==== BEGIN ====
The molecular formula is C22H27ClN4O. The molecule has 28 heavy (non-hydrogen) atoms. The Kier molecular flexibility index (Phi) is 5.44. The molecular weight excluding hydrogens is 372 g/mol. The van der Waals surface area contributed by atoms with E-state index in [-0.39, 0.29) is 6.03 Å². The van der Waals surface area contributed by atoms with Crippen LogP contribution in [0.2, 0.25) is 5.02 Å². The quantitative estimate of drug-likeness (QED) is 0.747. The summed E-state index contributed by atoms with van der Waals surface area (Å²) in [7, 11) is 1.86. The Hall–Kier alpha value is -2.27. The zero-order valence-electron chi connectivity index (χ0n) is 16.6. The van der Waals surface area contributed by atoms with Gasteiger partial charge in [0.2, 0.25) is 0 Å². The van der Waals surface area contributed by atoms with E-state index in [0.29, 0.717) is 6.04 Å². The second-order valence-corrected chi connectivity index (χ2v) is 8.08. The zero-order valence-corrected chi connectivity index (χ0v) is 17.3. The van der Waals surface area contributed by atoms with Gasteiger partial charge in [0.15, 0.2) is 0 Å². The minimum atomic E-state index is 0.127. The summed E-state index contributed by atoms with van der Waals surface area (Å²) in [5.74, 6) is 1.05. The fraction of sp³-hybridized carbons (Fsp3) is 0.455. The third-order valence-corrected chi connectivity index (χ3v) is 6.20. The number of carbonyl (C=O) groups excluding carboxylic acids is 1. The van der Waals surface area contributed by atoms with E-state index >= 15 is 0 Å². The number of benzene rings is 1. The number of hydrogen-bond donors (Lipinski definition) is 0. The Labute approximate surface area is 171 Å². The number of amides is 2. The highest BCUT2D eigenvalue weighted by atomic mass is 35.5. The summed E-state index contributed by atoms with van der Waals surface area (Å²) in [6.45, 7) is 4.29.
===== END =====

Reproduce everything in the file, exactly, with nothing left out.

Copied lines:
The molecular formula is C22H27ClN4O. The molecule has 28 heavy (non-hydrogen) atoms. The Kier molecular flexibility index (Phi) is 5.44. The molecular weight excluding hydrogens is 372 g/mol. The van der Waals surface area contributed by atoms with E-state index in [-0.39, 0.29) is 6.03 Å². The van der Waals surface area contributed by atoms with Crippen LogP contribution in [0.2, 0.25) is 5.02 Å². The quantitative estimate of drug-likeness (QED) is 0.747. The summed E-state index contributed by atoms with van der Waals surface area (Å²) in [7, 11) is 1.86. The Hall–Kier alpha value is -2.27. The zero-order valence-electron chi connectivity index (χ0n) is 16.6. The van der Waals surface area contributed by atoms with Gasteiger partial charge in [0.2, 0.25) is 0 Å². The van der Waals surface area contributed by atoms with E-state index in [0.29, 0.717) is 6.04 Å². The second-order valence-corrected chi connectivity index (χ2v) is 8.08. The zero-order valence-corrected chi connectivity index (χ0v) is 17.3. The van der Waals surface area contributed by atoms with Gasteiger partial charge in [0.15, 0.2) is 0 Å². The minimum atomic E-state index is 0.127. The summed E-state index contributed by atoms with van der Waals surface area (Å²) in [5.74, 6) is 1.05. The fraction of sp³-hybridized carbons (Fsp3) is 0.455. The third-order valence-corrected chi connectivity index (χ3v) is 6.20. The number of carbonyl (C=O) groups excluding carboxylic acids is 1. The van der Waals surface area contributed by atoms with E-state index >= 15 is 0 Å². The number of benzene rings is 1. The number of hydrogen-bond donors (Lipinski definition) is 0. The Labute approximate surface area is 171 Å². The number of amides is 2. The highest BCUT2D eigenvalue weighted by atomic mass is 35.5. The summed E-state index contributed by atoms with van der Waals surface area (Å²) in [6.45, 7) is 4.29.